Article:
In three and a half years at UAlbany, Kelly Virkler leaves with a Ph.D. and international attention for groundbreaking work related to crime scene forensic evidence.Read More
Samantha Irvin, '10
Shining Lights of Optimism
Since grade school, teachers have played a pivotal role in junior Samantha Irvin's life. They've guided the 21-year-old Harlem, N.Y. native in a positive direction. At UAlbany, adult role models continue to inspire a path of confidence and success for Irvin. It's no coincidence she wants to do the same for others.
"I've been so blessed with not only one, not two, but three mentors at UAlbany," said Irvin, an Africana studies and journalism double major. "I want to play the same role for inner city kids one day, to be that optimistic influence in their lives."
At the University, those influences include John Murphy, associate vice president for Student Success; Charles Rogers, associate director of Residential Life; and D. Ekow King, director of Multicultural Student Success. Irvin refers to them as "shining lights of optimism" in her life.
Each has guided Irvin academically, socially, and professionally through encouragement and constructive criticism. Most of all, they've given her the problem-solving tools to succeed in life.
"They've all shaped who I am now and who I've come to be at this University," said Irvin.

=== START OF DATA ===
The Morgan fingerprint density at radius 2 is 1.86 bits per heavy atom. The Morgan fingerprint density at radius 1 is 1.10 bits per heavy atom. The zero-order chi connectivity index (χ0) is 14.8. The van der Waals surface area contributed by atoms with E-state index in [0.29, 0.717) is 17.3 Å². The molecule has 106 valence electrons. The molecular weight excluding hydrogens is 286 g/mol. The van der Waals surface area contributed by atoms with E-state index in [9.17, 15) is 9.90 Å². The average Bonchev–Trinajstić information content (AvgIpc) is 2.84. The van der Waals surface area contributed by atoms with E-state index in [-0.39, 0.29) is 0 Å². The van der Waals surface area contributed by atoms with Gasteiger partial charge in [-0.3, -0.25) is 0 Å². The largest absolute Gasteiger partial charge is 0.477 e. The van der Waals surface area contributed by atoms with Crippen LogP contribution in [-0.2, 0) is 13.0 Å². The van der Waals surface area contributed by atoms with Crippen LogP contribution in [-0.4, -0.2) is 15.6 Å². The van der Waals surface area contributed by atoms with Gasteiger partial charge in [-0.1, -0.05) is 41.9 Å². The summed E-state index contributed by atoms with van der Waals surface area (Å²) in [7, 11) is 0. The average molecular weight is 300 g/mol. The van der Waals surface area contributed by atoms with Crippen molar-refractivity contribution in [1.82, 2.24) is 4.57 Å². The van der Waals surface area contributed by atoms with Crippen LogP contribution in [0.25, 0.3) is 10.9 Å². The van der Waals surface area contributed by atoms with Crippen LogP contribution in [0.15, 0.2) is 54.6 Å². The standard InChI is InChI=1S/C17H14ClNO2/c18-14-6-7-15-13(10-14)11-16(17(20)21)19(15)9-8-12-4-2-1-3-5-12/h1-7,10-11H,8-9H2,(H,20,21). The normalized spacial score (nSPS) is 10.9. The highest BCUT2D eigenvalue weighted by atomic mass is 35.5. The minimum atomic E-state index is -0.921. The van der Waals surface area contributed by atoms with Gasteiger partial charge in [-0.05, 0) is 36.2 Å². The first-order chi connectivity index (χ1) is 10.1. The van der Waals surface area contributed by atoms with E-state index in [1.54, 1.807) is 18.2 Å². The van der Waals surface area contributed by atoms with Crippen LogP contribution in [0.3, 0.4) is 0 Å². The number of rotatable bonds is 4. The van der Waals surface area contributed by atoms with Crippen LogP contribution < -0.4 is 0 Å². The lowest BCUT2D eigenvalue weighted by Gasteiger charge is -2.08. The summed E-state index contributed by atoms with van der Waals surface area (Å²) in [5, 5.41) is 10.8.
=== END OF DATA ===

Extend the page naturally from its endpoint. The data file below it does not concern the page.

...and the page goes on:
Irvin has thrived academically, garnering an overall GPA of 3.49 and two Seth W. Spellman Academic Achievement Awards. She has also immersed herself in campus life, including serving as management assistant for the Department of Residential Life, a member of the student judicial board and working in the Office of Student Involvement.
In fact, it was the diversity of its students and programs that attracted Irvin to the University. From Pan Caribbean pageants to breast cancer walks, Irvin enjoys UAlbany's breadth of activities. It's one of the reasons she decided to pursue her master's degree in education at UAlbany. She hopes to teach inner city students and have the same lasting connections with them as she's had with her educators.
"I know what these kids are going through, I've been there. I had a tough home life during my elementary school years and I was an angry kid. But it was the teachers in my life that helped me become grounded. They listened to me," said Irvin. "I hope to do the same thing, to make a difference and help children realize their potential."